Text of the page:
Reporting and measuring environmental impacts of dairying: perceptions and practices (2021)
Type of ContentTheses / Dissertations
Degree NameMaster of Commerce
PublisherUniversity of Canterbury
The growing importance of environmental challenges, the majority of which are tied to businesses' continual use of resources, energy, and groundwater, as well as the buildup of environmental-related expenditures, mandates the use of Environmental Management Accounting (EMA). EMA, an extension of traditional management accounting, can be used to monitor and analyse expenditures, profits, and benefits connected to a company's environmental efforts. The objective of this research was to explore the perceptions of environmental impacts of dairying and the practices towards measuring and reporting these impacts.
The sample for this qualitative research study, selected by purposive sampling, comprised farmers, dairy company managers, an environmental regulator, an academic, and an environmental consultant. Semi-structured interviews were used to collect data. The interviews were transcribed and analysed using a thematic data analysis technique.
The study found that people in dairying view environmental sustainability as carrying out their farming and milk processing and distribution as a method of feeding people now while sustaining the current environment so that future generations can enjoy the natural world as it is now. Furthermore, farmers and dairy processing firms recognise the need to alter their current practices in order to reduce the environmental damage they have produced. The findings reveal that dairy farmers and dairy companies in Canterbury use some EMA techniques, with the primary motivation being to comply with the Government's environmental regulations. Other factors that influence the application of EMA techniques are the possibility of high economic returns, support from farm owners, seeking to keep their good reputation, and self satisfaction.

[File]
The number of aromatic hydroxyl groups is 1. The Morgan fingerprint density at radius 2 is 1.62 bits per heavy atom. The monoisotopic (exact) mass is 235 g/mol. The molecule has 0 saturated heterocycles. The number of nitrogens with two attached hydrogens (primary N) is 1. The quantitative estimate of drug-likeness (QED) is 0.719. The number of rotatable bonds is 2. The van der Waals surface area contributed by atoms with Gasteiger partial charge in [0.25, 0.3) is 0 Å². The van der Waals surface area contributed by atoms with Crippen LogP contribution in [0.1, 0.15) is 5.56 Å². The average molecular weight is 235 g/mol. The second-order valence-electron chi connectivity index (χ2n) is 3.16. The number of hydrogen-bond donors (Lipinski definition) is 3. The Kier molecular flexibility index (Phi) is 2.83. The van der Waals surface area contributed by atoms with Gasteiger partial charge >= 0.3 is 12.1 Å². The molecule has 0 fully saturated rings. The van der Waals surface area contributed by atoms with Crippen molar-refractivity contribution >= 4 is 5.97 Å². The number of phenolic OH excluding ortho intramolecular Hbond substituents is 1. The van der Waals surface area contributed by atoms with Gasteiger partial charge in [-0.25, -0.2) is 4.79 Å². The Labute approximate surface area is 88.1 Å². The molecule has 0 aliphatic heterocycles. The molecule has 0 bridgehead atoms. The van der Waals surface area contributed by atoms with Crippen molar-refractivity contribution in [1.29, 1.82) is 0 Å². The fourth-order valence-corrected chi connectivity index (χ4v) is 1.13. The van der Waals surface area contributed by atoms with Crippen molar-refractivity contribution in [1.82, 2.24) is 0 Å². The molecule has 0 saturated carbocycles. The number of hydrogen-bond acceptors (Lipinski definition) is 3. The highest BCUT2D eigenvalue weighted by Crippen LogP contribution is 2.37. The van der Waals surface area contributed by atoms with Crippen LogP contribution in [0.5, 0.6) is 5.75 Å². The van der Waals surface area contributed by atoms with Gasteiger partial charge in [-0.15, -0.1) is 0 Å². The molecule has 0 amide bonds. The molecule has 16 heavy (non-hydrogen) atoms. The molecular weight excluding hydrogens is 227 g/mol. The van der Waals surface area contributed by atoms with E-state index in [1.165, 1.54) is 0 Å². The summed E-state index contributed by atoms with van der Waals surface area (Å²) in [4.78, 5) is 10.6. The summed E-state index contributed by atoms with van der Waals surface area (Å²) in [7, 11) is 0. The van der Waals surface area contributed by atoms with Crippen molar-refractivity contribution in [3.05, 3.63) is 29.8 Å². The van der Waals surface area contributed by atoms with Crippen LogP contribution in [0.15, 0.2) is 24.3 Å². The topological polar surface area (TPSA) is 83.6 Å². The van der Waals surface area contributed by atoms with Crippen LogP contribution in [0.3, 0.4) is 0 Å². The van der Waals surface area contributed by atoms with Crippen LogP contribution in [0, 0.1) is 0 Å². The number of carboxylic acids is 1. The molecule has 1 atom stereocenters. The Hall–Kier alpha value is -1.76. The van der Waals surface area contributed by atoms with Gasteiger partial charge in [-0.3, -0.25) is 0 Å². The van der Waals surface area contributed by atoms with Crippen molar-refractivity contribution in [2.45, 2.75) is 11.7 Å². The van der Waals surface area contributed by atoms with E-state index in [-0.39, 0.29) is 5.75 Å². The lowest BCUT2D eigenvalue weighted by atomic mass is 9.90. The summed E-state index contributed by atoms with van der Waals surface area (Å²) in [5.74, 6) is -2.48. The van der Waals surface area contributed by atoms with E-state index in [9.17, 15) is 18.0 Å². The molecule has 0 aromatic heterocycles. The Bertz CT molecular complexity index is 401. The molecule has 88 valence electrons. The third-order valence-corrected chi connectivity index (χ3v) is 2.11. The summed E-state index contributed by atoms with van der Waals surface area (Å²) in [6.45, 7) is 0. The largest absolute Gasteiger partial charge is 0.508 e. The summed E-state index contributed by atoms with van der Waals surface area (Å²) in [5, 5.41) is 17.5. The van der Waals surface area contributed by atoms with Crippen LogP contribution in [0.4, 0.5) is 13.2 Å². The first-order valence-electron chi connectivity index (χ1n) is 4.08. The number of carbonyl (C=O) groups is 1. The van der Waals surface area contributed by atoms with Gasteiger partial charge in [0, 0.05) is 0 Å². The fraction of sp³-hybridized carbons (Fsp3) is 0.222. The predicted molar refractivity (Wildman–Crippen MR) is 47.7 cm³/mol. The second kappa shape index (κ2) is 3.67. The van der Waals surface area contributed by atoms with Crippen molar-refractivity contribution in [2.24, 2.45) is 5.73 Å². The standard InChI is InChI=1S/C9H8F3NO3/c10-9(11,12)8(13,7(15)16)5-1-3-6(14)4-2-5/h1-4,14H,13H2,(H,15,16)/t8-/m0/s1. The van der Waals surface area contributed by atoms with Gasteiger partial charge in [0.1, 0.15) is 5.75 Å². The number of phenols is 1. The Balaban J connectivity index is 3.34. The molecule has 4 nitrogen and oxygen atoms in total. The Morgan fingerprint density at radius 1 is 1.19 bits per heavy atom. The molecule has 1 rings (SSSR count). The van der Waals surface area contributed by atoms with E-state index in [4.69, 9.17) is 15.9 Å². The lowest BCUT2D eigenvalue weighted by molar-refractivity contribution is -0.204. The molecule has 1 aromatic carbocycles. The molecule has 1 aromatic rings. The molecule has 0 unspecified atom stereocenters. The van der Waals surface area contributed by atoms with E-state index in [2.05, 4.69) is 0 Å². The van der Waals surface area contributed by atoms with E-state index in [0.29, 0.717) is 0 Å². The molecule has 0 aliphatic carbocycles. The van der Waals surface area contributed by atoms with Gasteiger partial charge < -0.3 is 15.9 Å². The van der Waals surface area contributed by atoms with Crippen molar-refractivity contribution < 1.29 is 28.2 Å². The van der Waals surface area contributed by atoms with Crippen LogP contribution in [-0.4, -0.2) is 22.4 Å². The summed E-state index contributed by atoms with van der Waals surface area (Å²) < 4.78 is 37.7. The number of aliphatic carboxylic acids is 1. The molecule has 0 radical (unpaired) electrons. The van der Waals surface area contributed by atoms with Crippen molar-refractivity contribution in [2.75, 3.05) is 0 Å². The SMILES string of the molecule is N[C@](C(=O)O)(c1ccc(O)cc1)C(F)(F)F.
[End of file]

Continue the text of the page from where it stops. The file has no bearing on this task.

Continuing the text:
However there are also hindrances to the implementation of EMA techniques. Compliance with environmental regulations is found to be both the main reason for EMA implementation and a hindrance for EMA adoption, because farmers do not understand why some regulations have been set, and how to comply with them. Also they feel that regulators are not in tune with the needs of farmers and the differences between farm conditions. Other barriers to implementing EMA techniques are a short term focus, problems with the information that they are currently managing to collect, organisational siloing, and difficulties in calculating environmental costs and determining the benefits of implementing EMA techniques.
The findings contribute to the current EMA literature by providing a better understanding of EMA in practice, and in a sector that has not been examined before, namely the dairy industry. The findings may also benefit New Zealand central and local government, and help them to develop their environmental strategies and improvement the current EMA techniques and measurements they are demanding of the dairy sector. Furthermore, this research may help regulators, educators and consultants find ways to educate farmers about the benefits of implementing EMA techniques so they can reduce their operational costs while preventing the negative environmental impacts of dairying.
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